Highs and lows of gender activists in Africa

It was an appealing sunny day in mid November 2005, Sarah Mukasa then of Akina Mama wa Afrika and I were geared for a higher and more important level of gender activism.

It was an appealing sunny day in mid November 2005, Sarah Mukasa then of Akina Mama wa Afrika and I were geared for a higher and more important level of gender activism.

I represented the Eastern African Sub Regional Support Initiative for Women (EASSI), and Sarah Akina Mama both members of the Coalition on Solidarity on African Women’s Rights (SOAWR) and were conducting a workshop in Grand Imperial Hotel in Kampala Uganda.

We had co-organized the workshop to unpack the outcome of a previous workshop that was organized by SOAWR in conjunction with the African Union in September 2005 in Addis Ababa. The workshop was called to discuss domestication and implementation strategies of the Protocol. Sarah and I both energized, were eager to share the good news with a large constituency of Uganda civil society.

The Protocol was about to come into force on November 25th following the 15th ratification by Togo. The Protocol’s significance lies in the fact that it is the only regionally generated document specifically on the rights of African women and that relates to the context specific violations of African Women’s Human Rights.
Coincidentally this date would coincide with the beginning of 16th Days of Activism Against Gender Violence. I felt elated. This was prophetic.

To add to the “high,” Uganda was on the verge of ratification. This confidence was buoyed by the revelation by the government representative that the Protocol had passed through all the necessary stages and was only awaiting Cabinet approval. We were assured this would take place speedily before the matter of the General Elections, scheduled to take place in February 2006 would get in the way.

With reenergized spirits, we discussed strategies for domestication and ratification as if we already had won the prize. Little did we know that dark forces were lingering in the shadows.

Even as we spoke, there was a double page spread in the local dailies vilifying the Protocol. The article was sponsored by the Catholic Bishops and was specifically speaking to Article 14 on Health and Reproductive Rights.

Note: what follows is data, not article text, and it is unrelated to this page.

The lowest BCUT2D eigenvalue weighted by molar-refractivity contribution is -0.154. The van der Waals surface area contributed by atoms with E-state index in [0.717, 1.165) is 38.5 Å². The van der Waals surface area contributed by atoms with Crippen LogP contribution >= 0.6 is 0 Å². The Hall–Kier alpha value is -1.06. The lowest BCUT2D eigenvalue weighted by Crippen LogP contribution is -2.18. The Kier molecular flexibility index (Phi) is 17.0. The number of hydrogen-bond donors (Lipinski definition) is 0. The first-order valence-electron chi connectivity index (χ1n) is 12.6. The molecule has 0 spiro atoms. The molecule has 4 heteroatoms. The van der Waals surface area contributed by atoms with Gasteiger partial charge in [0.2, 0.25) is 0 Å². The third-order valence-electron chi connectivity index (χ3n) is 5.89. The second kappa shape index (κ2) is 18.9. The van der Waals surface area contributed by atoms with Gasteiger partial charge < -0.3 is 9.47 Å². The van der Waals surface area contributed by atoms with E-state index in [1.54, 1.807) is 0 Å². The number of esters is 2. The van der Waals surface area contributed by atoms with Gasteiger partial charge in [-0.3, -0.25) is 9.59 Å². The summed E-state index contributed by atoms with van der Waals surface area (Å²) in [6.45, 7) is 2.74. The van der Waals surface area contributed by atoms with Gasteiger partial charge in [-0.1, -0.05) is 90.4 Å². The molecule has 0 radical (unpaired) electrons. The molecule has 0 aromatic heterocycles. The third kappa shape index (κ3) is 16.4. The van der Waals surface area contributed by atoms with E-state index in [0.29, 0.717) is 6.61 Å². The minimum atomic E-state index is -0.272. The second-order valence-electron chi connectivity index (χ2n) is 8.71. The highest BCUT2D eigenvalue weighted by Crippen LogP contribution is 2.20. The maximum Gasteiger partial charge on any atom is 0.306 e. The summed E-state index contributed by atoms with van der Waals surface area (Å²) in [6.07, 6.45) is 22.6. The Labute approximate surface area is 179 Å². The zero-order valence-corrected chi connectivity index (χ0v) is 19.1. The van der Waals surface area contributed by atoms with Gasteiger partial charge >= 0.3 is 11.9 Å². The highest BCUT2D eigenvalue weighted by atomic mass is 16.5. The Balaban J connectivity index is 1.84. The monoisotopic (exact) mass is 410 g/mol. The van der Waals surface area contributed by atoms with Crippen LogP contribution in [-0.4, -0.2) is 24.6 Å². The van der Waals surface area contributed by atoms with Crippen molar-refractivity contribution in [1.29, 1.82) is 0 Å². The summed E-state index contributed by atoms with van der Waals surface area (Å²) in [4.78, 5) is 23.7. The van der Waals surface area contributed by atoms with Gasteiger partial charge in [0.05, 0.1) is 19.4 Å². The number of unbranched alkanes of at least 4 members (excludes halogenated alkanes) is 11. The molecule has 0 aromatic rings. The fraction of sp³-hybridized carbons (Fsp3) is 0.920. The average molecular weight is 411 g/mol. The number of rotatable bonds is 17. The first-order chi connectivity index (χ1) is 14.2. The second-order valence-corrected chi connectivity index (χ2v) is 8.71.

The Article states inter alia, that “Protect the rights of reproductive rights of women by authorizing medical abortion in cases of sexual assault, rape, incest, and where the continued pregnancy endangers the mental and physical health of the mother or the life of the mother or the foetus”.
‘The Protocol for Women’s Rights in Africa supports Abortion,” screamed one headline. “Catholic Bishops decry abortion”, shrieked another. It seemed our celebration was turning into battle.

We had already identified the ratification platform as a basis for deeper advocacy for the passing of the stalled Domestic Relations Bill whose content was more or less reinforced by the Articles in the Protocol, when the Bishops came up with their bombshell.

In an election year everyone with power to influence a significant voting constituency becomes a darling and the Bishops had stirred a hornet’s nest. In Uganda where almost 50% of the populations (read voters) are Catholics, this constituency cannot be ignored. The Protocol was placed into cold storage and stayed there to date.

Two years after coming into force, seven more countries have ratified the Protocol, bringing the total to twenty two, twenty four countries have signed but not ratified while seven have not signed at all.

Advocacy by SOAWR
SOAWR can be credited with contributing to the respectable level of achievement of almost 50 percent ratification by the fifty three African Union Member States.
Its strategy of using the African Union Summits of Heads of States as a lobby platform has elicited tremendous levels of success.

Since January 2005 members of the SOAWR Coalition have attended the African Union (AU) Summits to ensure that the Protocol to the African Charter on the Rights of Women in Africa remains on the agenda of policy makers and to urge all African leaders to safeguard the rights of women through ratification and implementation of the Protocol.

Members have consistently produced policy-briefs, launched books and held press conferences during the Summits to keep the Protocol at the forefront of policy-makers’ concerns. Members have also directly met with at least 10-15 Ministers over the last six Summits. Since January 2005, SOAWR has used the opportunity of the Summits taking place in different countries to press on the host to either ratify or move to implementation.

The latest addition to the countries that have ratified the Protocol is Ghana, host of the last AU Summit that deposited its instruments of ratification in July 2007 almost two weeks after hosting the Summit. This is a testimony to SOAWR’s tenacity and lobbying skills. This brings ratification countries to 22.
Ends

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